When the JNA shelled Mostar, it was 'urbicide'. However, when the HVO did the same, it was a 'consequence of the conflict', Borislav Puljic says. Puljic, who claims he is 'not an extremist' testifies in the defense of Jadranko Prlic, former Herceg Bosna prime minister

Borislav Puljic, defense witness for Jadranko PrlicBorislav Puljic, defense witness for Jadranko Prlic

The destruction of Mostar inflicted by the JNA attacks counted as 'urbicide' in 1992. However, in 1993 and 1994, during the Croat-Muslim clashes, it was a 'consequence of the conflict', Borislav Puljic said in his evidence in the defense of the former Herceg Bosna prime minister Jadranko Prlic.

When the war in BH broke out the witness was a member of the Crisis Staff of the Mostar municipality. After the HVO took over power in the town, Puljic was appointed manager of the public company in charge of reconstruction. Puljic was also one of the authors of the monograph Mostar '92 . The book described the damage inflicted on Mostar by the JNA shelling in the summer of 1992. According to the witness who rejected the accusations made against the HVO, almost all of the destruction in Mostar was caused by the JNA.

In his examination-in-chief by the defense counsel, the witness was sure that in 1992 the JNA fired 'thousands of shells’ on Mostar, but in the cross-examination, he couldn't remember how many shells were fired on Eastern Mostar during the Croat-Muslim conflict in 1993 and 1994. He didn’t count them, he said. 'When shells are falling, every normal person covers his ears and bows his head”, the witness explained.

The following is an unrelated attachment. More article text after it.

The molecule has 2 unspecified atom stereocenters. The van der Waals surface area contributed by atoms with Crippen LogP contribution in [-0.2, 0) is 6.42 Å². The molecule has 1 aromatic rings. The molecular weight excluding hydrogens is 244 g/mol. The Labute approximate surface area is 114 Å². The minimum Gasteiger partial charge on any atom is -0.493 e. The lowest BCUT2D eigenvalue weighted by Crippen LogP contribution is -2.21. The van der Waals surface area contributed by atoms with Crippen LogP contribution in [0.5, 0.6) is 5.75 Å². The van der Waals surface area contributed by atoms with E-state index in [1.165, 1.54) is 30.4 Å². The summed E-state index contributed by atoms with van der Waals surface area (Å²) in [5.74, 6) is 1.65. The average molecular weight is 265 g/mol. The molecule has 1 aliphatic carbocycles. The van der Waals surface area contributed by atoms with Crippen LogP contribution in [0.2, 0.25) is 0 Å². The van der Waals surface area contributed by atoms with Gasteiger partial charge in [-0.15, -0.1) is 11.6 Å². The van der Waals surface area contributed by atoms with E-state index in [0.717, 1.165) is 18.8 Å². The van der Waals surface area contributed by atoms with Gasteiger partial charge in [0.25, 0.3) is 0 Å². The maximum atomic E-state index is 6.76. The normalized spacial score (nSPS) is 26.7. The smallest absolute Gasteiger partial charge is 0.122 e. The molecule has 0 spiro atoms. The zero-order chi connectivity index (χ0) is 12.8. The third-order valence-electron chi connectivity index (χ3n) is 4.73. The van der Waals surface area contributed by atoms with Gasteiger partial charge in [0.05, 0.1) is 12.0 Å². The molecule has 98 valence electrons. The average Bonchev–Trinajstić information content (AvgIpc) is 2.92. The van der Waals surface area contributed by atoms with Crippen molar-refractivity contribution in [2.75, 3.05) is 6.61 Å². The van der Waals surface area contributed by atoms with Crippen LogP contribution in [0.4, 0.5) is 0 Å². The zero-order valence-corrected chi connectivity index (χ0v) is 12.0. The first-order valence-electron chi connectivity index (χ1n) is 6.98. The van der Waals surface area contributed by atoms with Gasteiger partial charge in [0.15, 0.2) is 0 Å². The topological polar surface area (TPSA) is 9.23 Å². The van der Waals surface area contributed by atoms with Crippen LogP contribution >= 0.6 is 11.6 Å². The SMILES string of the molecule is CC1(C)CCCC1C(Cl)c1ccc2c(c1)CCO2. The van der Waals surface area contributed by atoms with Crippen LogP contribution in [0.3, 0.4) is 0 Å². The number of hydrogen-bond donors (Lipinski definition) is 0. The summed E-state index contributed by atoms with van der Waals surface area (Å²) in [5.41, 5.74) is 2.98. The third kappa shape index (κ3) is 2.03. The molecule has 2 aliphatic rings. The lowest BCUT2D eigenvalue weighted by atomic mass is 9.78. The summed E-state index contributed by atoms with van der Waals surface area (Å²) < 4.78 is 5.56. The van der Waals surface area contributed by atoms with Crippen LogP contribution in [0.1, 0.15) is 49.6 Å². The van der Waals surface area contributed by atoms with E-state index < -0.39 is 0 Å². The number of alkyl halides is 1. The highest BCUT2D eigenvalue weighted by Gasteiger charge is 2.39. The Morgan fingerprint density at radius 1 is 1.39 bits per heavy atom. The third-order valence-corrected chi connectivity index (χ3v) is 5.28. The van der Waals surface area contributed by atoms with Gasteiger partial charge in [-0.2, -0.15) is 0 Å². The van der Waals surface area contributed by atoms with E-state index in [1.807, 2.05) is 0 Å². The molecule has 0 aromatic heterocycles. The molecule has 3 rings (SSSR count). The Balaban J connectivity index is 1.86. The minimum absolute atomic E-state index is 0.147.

Prosecutor Kimberly West showed the witness several photos of Mostar mosques taken immediately after the withdrawal of the JNA and after the end of the Croat-Muslim conflict. The photos showed clearly that the mosque in Balinovac in Mostar was almost intact after a JNA attack. During the Croat-Muslim conflict the mosque was razed to the ground.

The prosecution also confronted the witness with quotes from an interview he gave to a Dutch journalist in November 1995 when he was the deputy mayor of Mostar. When asked why the Croatian side was obstructing the talks on achieving coexistence in Mostar, the witness said that 'the Croats of Western Mostar want to live in a purely Croat state, speaking Croatian, with a Croatian culture'. The witness replied that he had given many interviews but he couldn't remember ever having said that. Claiming he was ‘not an extremist', the witness asked that his examination continue in closed session, since various accusations were levied at him in court and he lived in a small town. The judges rejected his request.

The trial of former Bosnian Croat leaders continues next week.